I looked at her in total shock. She, the rabbi, was taking a plane on Shabbat? This synagogue was way too liberal for me. But since I was already there, I decided to stay for the service.

There were only two other people in the sanctuary: a woman and her soon-to-be-Bar-Mitzvah son. The service was a blur. We had a quick kiddush afterwards of grape juice and cookies. Then I left. I had two hours to kill before my friends returned.

For my next Shabbat in Minnesota, I chose to go to a more traditional synagogue. I found the Chabad-Lubavitch center on 2nd street. The center was a beige two-story house with a giant menorah on the front lawn. The black menorah must have been one-story high.

I pushed the door open _ ignoring the door bell since it was Shabbat _ and entered. There was a big open room on my left, divided by a carved wall partition, the mechitza, separating the men from the women. The rabbi came and welcomed me, showing me the women’s section. I was the first woman. There were two narrow tables with blue siddurim on them. Through the mechitza on my right, I could see the men davening (praying).

The rabbi was funny. Throughout the service, he told stories, made jokes while we waited for more men to arrive and make the necessary minyan (the quorum of 10 Jewish adults) for a complete service.

“We’re going to have a juggler today,” the rabbi announced.

A few minutes later, the young man showed up, soaked to the bone. He had been caught in the downpour outside.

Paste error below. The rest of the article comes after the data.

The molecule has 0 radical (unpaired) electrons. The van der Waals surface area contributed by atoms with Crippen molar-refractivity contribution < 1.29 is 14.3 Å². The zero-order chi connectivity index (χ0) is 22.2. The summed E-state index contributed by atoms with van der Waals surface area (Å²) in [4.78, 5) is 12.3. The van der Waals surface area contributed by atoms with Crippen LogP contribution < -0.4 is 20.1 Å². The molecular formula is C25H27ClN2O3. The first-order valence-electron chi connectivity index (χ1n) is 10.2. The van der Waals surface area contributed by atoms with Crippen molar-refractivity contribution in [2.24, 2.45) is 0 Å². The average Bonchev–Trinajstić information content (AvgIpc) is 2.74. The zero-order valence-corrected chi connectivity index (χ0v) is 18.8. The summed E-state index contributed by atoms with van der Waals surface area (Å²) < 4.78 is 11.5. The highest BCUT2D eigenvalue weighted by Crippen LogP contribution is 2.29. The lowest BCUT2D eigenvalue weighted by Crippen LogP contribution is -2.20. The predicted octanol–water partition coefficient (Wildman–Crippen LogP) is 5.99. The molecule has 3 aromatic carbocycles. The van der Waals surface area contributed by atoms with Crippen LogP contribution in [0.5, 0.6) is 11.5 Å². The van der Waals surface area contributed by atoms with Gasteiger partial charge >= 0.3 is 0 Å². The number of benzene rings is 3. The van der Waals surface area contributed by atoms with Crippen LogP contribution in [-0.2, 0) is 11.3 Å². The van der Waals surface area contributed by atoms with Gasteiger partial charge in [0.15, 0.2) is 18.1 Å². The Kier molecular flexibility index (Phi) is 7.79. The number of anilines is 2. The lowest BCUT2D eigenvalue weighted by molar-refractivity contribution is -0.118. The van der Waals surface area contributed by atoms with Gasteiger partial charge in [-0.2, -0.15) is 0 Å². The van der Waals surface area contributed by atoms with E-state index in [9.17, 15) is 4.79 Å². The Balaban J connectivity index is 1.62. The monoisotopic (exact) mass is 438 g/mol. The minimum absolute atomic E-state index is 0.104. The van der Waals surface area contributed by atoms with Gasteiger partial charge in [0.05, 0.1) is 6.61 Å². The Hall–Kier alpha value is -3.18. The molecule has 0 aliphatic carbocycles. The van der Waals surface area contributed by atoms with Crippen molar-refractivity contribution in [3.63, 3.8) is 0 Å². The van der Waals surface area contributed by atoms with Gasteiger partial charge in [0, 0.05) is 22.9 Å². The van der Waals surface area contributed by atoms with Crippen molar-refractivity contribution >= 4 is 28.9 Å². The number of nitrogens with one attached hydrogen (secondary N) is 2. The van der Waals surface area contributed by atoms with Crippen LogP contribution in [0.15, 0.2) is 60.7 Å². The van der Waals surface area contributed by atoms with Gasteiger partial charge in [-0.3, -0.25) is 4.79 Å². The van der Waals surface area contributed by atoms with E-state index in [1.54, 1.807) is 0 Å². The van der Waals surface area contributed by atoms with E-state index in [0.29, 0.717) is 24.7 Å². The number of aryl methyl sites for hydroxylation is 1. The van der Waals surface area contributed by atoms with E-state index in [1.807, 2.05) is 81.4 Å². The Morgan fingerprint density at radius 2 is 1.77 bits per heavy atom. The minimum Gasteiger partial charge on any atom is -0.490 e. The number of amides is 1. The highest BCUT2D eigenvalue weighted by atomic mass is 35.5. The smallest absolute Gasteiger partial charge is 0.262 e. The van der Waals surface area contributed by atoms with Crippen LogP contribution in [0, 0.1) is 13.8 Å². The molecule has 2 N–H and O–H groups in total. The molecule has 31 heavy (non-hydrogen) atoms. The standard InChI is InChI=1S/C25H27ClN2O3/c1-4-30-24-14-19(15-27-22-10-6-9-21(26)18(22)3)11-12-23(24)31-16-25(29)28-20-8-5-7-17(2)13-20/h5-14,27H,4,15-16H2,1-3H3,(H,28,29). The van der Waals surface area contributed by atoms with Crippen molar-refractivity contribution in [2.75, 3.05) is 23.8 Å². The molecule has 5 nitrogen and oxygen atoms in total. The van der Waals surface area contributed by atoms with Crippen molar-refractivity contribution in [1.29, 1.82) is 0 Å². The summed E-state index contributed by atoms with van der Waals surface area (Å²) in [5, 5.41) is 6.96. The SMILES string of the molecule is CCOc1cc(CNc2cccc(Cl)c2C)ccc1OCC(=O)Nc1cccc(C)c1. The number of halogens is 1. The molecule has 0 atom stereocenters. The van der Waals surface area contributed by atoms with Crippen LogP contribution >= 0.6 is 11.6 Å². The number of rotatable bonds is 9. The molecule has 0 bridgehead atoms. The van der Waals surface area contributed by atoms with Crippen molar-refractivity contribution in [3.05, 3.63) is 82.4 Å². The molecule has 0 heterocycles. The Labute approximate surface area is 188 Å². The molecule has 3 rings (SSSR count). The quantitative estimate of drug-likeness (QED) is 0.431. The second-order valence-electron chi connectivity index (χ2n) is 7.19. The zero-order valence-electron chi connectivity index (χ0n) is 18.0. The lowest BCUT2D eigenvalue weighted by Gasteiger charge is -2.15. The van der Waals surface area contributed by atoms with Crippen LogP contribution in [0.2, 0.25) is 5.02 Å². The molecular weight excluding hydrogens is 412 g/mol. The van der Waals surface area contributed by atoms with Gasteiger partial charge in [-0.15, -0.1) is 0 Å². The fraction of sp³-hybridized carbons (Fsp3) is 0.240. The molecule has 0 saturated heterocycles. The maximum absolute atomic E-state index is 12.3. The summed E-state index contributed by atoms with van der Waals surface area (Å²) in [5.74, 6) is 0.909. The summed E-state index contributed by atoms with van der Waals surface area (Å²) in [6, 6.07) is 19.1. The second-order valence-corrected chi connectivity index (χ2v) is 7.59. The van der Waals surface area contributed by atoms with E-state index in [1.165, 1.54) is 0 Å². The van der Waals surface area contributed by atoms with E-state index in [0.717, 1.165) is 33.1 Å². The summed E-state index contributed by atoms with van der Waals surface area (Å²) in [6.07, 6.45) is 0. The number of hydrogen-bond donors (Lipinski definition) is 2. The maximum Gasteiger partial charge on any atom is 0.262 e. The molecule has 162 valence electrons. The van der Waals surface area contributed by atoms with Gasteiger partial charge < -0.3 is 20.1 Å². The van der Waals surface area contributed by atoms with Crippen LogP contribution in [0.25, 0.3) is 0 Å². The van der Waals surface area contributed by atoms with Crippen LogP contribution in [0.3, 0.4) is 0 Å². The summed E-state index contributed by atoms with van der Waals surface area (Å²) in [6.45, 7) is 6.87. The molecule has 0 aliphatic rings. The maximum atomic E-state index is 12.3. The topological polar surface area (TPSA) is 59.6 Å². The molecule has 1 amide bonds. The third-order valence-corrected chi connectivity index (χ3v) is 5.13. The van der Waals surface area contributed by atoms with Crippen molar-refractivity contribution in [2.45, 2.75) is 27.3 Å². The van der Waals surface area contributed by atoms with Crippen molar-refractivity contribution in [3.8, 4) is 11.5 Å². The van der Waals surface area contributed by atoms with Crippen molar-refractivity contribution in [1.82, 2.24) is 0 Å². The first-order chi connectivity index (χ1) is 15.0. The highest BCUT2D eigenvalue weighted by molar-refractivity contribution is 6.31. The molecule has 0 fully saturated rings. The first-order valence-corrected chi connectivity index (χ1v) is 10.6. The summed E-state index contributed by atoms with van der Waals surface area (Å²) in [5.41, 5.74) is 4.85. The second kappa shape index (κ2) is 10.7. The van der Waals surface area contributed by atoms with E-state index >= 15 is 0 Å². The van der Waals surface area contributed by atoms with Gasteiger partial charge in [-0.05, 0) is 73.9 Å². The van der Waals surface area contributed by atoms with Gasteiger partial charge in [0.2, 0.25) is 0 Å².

“Do you want a siddur? Do you want a towel?” the rabbi joked.

The juggler made up the sixth men, not enough for a minyan (women did not count in an orthodox shul). So we read the parashah of the week from the Chumash, instead of the sefer torah. It was still a good, spiritual service.

Afterward, the rabbi’s wife invited all of us to the kiddush. The table was abundant with salads, gefilte fish, a big bowl of meat and potatoes and homemade challah and chocolate-chip biscotti. There was wine, grape juice, orange juice and even a bottle of vodka. Being somewhat vegetarian and not much of a drinker, I avoided the meat and the vodka and enjoyed the rest.

At the kiddush table, every story was an opportunity to learn and study. We talked about juggling and how it is mentioned in Jewish texts. The rabbi even went and got a book that described the art during the festival of sukkot.

We also talked about the Jews of Congo and my research on the subject. The rabbi asked if I had been to a Chabad center before. I told him once, in Edmonton, Alberta. The rabbi happened to know his colleague in Edmonton. I was amazed to hear he also knew the rabbi in Kinshasa, Congo.

I had a wonderful time at the Chabad center. The warm and welcoming rabbi and his wife can certainly serve as examples to the rest of us Jews. I look forward to returning to their synagogue next Shabbat.

Rural Mail Carrier (Photo from www.csmonitor.com)

Rural Mail Carrier (Photo from www.csmonitor.com)

In the Parisian region of France, the mail person rides a motorcycle to handle the deliveries. The bright yellow bike swings in and out of people’s driveways to drop off letters in the mailboxes.

In Sargeant, Minnesota (a town of less than 200 people), the mailman looks like a Harley Davidson biker with his bushy beard and baseball cap; but he drives a pick up truck. To say drive is an understatement. The mailman sits shotgun on the passenger seat to be within reach of the street lining mailboxes. Then, he reaches over to the left, grabs the wheel and drives on to the next house.

I haven’t figured out yet  how he manages the brake and gas pedals. It would be so much easier for the US Post Office to order cars from England. The English cars come with wheels on the right side. At least the rural mail personnel would no longer need to be acrobatic.